On “egoistic women”

Yes. This is all still happening… I still feel like adding my voice to the choir of voices desperate about Trump does not help much, so I will write about something else, although that feels kind of wrong. I am still not okay with all this (and hopefully never will be), and the waves of desperation are messing up my sleep. Yesterday, I worked a couple of hours in my bed at 5 am and then went back to bed, just to get up and work again later.

But anyway. Something else. I have some friends who share blog posts about parenting, and I usually quite like them. But when I have read the recommended posts, I often click on others on the same blog and I usually end up regretting it. Today, I ended up on a post about #RegrettingMotherhood, written from the perspective of a non-regretting mother.

The thing is: #RegrettingMotherhood is for women who love their children but feel that motherhood still somehow feels wrong for them. This must be a very complex feeling. Now, the mom-blogger’s comment on this movement was roughly the following: Well, yeah, of course I can’t tell you how you feel, but I think we need to learn to put egoism aside. What are you regretting anyway? Not being able to party? Well, that’s super idle and not meaningful anyway, so what’s wrong with missing it for motherhood.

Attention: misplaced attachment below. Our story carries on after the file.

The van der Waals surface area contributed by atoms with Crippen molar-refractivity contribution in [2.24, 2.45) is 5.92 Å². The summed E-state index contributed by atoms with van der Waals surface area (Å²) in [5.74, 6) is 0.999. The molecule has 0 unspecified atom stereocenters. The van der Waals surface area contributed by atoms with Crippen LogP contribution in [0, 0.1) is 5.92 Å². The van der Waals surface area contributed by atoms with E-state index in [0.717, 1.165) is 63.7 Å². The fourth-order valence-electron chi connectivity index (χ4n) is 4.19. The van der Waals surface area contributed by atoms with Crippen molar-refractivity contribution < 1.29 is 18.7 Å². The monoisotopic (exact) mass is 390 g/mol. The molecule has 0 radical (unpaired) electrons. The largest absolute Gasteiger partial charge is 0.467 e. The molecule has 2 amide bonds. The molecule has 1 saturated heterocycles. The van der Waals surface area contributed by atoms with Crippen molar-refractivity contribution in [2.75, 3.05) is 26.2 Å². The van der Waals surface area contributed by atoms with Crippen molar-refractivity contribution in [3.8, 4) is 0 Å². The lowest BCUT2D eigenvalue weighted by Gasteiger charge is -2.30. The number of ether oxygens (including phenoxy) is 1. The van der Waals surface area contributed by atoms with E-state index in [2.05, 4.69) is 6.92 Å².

Comments like that send me though the roof. They presuppose that there are only two poles: the good, selfless mothers, and the egoistic hedonists. Well, guess what! Some of us non-mothers aren’t egoistic hedonists. You think the only reason we don’t want children is that we are all about partying? Maybe we want to use all our energy to become thinkers, public intellectuals or revolutionaries, so that when our life is over, we have made the world a place that your children can live in. And maybe that’s what some of the regretting mothers would like to have done. And don’t get me started on the “motherhood is morally superior” narrative. Very often, people want children, and then they make that wish come true. That doesn’t sound like heroism to me.  It sounds like a normal life choice. Just like not having children can be a normal life choice. And in hindsight, both of these choices can have consequences that make us happy or unhappy.

And yes, a lot of mothers are heroines. Single mothers, poor mothers, mothers fighting for their children. But they aren’t heroines because they are mothers, they are heroines because they are amazing people who fight for someone. And some non-mothers do that, too.


One Comment

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  1. if you were not already one of my favourite people in the world, you would be by now.


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